Estate of LlewellynAnnotate this Case
Estate of WILLIAM LLEWELLYN, Deceased. DAVID E. LLEWELLYN, Appellant, v. GWENDOLYN M. CHEESEWRIGHT et al., Respondents.
Joseph Scott, Edward R. Young, J. Howard Ziemann and Cuthbert J. Scott for Appellant.
Jones, Thompson & Kelly and Irving M. Walker for Respondents. [83 Cal. App. 2d 538]
This appeal is from a judgment entered on the special verdicts of the jury that the document offered for probate as decedent's last will and testament was executed while he was (1) mentally incompetent to execute such an instrument, and (2) acting under the undue influence of the proponent and appellant herein.
Motions were appropriately made by appellant for a directed verdict, for judgment notwithstanding the verdict, and for a new trial, all of which were denied.
The decedent, William Llewellyn, at the time of his death was about 78 years of age and had resided in this community practically all of his life. He came from a large family--five boys and one girl. All of the brothers and their sister lived in the family home in Berkeley Square, Los Angeles, save and except David Llewellyn, appellant herein, who had married and lived in his own residence. The only sister married John Milner and with her husband continued to reside in the Berkeley Square home. The contestants herein are the issue of the marriage of said sister, Winnie Llewellyn and John Milner. They were raised in the Berkeley Square home with their uncles, other than appellant herein. Gwendolyn continued to live there until her marriage in 1932, and Reese L. Milner continued to live in this house up to the time of the trial.
For some years prior to 1920, the Llewellyn brothers and their sister's husband were engaged in the manufacture and fabrication of steel and iron, as directors and officers of the Llewellyn Iron Works. In January of 1928, Llewellyn Iron Works was merged with or absorbed by Consolidated Steel, and the assets of the former were divided up between the members of the Llewellyn family. All of them except appellant David Llewellyn established an office and functioned as a group. Other than appellant, they continued to live together and with them lived respondents, the children of the sister Winnie and her husband. Prior to the execution of the will here in question, all of the members of the Llewellyn family had died except the testator William Llewellyn, his brother David, appellant herein, and the two contestants and respondents, children of Winnie Llewellyn Milner. Upon the demise of Mrs. Milner in 1942, her husband having predeceased her, the decedent and his nephew Reese Milner, respondent, were the sole occupants of the old family home. However, decedent did not remain there constantly, the record [83 Cal. App. 2d 539] indicating that in 1942, 1943 and 1944, he resided for certain intervals at the Jonathan Club in Los Angeles.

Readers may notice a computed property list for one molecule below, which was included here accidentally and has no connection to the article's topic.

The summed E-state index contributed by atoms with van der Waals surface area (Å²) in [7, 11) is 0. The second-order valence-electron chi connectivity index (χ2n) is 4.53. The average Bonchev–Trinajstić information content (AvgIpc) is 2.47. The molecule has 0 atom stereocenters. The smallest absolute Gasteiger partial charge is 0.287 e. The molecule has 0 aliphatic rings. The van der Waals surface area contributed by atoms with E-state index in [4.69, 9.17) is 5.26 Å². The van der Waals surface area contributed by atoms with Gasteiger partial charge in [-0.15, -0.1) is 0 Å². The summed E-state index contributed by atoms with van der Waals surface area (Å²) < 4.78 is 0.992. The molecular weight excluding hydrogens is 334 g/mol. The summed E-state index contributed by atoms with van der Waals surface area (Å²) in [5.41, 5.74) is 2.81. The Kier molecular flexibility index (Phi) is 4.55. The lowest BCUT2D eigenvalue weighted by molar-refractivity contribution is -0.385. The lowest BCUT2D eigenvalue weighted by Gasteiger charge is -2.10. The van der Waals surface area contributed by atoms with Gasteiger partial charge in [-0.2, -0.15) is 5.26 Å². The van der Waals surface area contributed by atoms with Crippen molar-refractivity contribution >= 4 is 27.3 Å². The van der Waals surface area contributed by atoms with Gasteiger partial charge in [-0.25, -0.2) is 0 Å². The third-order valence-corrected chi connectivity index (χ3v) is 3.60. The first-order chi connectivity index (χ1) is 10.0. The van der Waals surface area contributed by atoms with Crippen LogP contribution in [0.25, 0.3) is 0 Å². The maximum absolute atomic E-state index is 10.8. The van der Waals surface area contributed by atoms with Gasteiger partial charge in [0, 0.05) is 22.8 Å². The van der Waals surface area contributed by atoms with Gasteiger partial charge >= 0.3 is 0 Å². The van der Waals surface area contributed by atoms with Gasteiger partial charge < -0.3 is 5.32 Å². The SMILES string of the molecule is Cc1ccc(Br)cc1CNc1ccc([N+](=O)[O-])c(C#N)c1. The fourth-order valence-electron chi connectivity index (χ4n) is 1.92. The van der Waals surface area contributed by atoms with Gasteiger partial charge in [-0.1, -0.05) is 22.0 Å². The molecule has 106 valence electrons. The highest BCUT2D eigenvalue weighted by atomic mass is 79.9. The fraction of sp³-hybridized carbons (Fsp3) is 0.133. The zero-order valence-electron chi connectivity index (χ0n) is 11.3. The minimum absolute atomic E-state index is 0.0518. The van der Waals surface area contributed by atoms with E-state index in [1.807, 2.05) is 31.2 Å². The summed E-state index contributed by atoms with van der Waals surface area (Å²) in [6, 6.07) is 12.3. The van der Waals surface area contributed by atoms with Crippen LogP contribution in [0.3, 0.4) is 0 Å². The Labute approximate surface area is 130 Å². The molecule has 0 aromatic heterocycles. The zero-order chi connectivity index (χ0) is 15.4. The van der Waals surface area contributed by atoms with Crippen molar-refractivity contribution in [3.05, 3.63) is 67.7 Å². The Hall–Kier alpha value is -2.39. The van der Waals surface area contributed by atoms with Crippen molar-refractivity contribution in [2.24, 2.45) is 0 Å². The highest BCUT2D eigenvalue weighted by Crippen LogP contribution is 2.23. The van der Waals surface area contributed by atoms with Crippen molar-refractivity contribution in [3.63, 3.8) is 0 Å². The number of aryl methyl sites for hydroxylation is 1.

In the latter part of 1944, decedent's health was failing and he made complaint thereof to the physical director at the Jonathan Club who recommended that he consult with a doctor. Subsequently, decedent contacted a physician who found it impossible to secure accommodations at any Los Angeles hospital. However, a registered nurse was engaged who reported to decedent at his Berkeley Square residence. At the trial this nurse testified that she treated decedent for a rectal impaction which required frequent flushings and other medical care.
About March 3, 1945, decedent was removed to the Good Samaritan Hospital in Los Angeles, where he remained until his death on September 11 of the same year. While at the hospital decedent was constantly under the care of three special nurses, each working on an eight-hour shift. He was also treated by three physicians, only one of whom was called as a witness at the trial, and who testified that an examination made of decedent immediately upon his entry to the hospital disclosed an abdomen greatly distended with fluid, apparently caused by a liver condition. The fluid was removed from time to time by tapping. Decedent was also treated for his rectal trouble, which seemed to increase as time went on. He also suffered from hardening of the liver, an atrophic cirrhosis of the liver which means a destruction of the liver cells. Decedent was also afflicted with stones in the gall bladder and an ulcer in the rectum. Though decedent's illness never made him bedridden, in the early part of September he became progressively worse until on the 11th of that month he succumbed.
Concerning the circumstances surrounding the execution of the will, the record reveals that some three or four days after decedent's arrival at the hospital, he was visited by his brother, appellant herein. During the visit decedent stated that he desired to see three old friends, namely, Oscar Mueller, Sheriff Biscailuz, and Ernie Rivers; that he wished to see Mr. Mueller "to discuss my affairs and make out a new will." About 5 o'clock on the morning of March 9, decedent's nurse telephoned appellant and said that the decedent "had something very important to talk to him about, to please come up." Appellant went to the hospital, arriving there about 6:30 o'clock, and spent about an hour with [83 Cal. App. 2d 540] his brother. Nobody else was present. Decedent asked his brother if accommodations could not be secured elsewhere as he was not happy at the hospital. Appellant brother replied that he was going to try the Biltmore Hotel and also the Beverly Hills Hotel, although they were both filled at that time. For the stated reason that decedent had once before requested him to do so, appellant telephoned Attorney Mueller later that morning, stating that his brother wanted to see the attorney about drawing a will. Mr. Mueller, a practicing attorney in Los Angeles since 1898, although semiactive since 1928, had known the Llewellyn family, including the decedent, for some 50 years. However, at no time had he ever represented appellant herein. The latter made arrangements to meet Attorney Mueller after a symphony concert which he and his wife had planned to attend that afternoon, and take them to the hospital. Pursuant to the aforesaid plans, appellant, Attorney Mueller and the latter's wife, proceeded to the hospital at the appointed time. Appellant and Mrs. Mueller remained in one of the downstairs reception rooms while the attorney went upstairs to see the decedent. According to Attorney Mueller, he and the decedent then discussed current affairs for some time and engaged in reminiscences about early days in Los Angeles and other past events. The decedent reminded Attorney Mueller of an incident at a ranch once owned by the Llewellyn family when the lawyer drew a will for him. Decedent told Attorney Mueller he would like to have a will drawn, to which the attorney replied, "Well, I said, 'Bill, if you want a will, I will be willing to draw it if it is a short will; but if there is anything like a lengthy will that you want I am not in a position to do it because I don't employ a stenographer.' He said, 'That is all I want; I just want a short will.'